It is important to note, that it is common for these thoughts and feelings to occur in most new parents, and having these thoughts or feelings isn’t always a cause for concern. However, if you are noticing these thoughts and feelings as becoming persistent and you are unable to shake them, then it may be more of a concern.

Postnatal Depression and Men

Other Factors That Impact Fathers

While the experience of the father definitely plays the biggest role in Postnatal Depression, there are other factors that can also increase the likelihood of experiencing Postnatal Depression, including:

  • Being isolated from other supports, including friends or family
  • A past history of depression or anxiety
  • A past history of trauma
  • Sleep deprivation – particularly if it is impacting a fathers’ ability to engage at work or in the home
  • Caring for a partner who is also experiencing Postnatal Depression. Statistics from Postpartumdepression.org suggest that up to half of men who are caring for a partner with postpartum depression will experience it themselves.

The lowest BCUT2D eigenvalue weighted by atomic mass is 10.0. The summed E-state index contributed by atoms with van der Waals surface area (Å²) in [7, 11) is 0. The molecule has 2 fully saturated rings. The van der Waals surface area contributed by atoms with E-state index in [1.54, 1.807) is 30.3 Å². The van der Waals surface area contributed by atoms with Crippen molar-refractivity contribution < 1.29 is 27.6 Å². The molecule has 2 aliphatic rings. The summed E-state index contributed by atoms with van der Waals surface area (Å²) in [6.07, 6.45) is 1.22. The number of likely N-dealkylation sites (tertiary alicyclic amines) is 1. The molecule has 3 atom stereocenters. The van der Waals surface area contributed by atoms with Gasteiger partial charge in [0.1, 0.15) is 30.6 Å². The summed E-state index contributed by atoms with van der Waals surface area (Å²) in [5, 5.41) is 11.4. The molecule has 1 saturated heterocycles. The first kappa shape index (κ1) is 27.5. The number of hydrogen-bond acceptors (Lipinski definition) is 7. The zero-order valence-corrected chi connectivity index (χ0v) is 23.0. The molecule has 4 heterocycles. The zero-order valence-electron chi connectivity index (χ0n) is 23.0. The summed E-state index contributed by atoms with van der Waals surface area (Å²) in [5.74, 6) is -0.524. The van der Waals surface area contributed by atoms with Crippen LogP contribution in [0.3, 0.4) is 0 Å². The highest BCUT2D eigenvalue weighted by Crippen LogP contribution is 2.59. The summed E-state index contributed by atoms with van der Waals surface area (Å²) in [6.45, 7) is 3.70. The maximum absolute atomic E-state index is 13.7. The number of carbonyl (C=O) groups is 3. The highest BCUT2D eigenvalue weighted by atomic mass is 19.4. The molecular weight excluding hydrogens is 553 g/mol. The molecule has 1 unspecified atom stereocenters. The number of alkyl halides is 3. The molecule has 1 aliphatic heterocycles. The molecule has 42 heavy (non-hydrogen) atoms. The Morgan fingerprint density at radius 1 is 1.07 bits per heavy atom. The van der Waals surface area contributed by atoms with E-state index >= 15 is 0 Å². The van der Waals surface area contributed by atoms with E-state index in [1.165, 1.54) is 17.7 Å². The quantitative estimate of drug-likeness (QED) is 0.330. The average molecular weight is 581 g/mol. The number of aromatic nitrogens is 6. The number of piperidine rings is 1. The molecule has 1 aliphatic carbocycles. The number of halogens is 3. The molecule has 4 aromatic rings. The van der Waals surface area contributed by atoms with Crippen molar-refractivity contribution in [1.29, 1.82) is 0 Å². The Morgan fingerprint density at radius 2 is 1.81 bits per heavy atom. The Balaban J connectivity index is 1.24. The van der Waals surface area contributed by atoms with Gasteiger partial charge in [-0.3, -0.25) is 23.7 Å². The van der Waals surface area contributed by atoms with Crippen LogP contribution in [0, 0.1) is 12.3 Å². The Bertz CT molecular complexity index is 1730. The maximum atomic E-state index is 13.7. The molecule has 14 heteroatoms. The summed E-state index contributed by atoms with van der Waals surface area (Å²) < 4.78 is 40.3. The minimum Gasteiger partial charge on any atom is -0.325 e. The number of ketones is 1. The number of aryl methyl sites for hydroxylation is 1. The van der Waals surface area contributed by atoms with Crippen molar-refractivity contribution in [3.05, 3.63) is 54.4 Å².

• Having experienced Antenatal Depression during the pregnancy period.

Once again, having experienced these other factors doesn’t mean you will experience Postnatal Depression, but it may mean that you are more ‘predisposed’ to experiencing it.

Postnatal Depression and Men

Postnatal Depression Symptoms In Men

For postnatal depression, it can be an invisible illness for many, and not immediately identifiable by those around the new father. With all the changes that occur with becoming a parent, it can sometimes be thought that any change in character or presentation may be related to caring for a newborn. However, there are some key signs and symptoms to look out for:

  • Constant tiredness or exhaustion, or difficulties sleeping. I know you’re probably thinking ‘what parent isn’t tired and not sleeping properly?’ But we are looking for exhaustion beyond what you would expect for a new parent. That might look like being extra forgetful, or not being able to focus or concentrate, more often than not for a long period (about 2 weeks or more)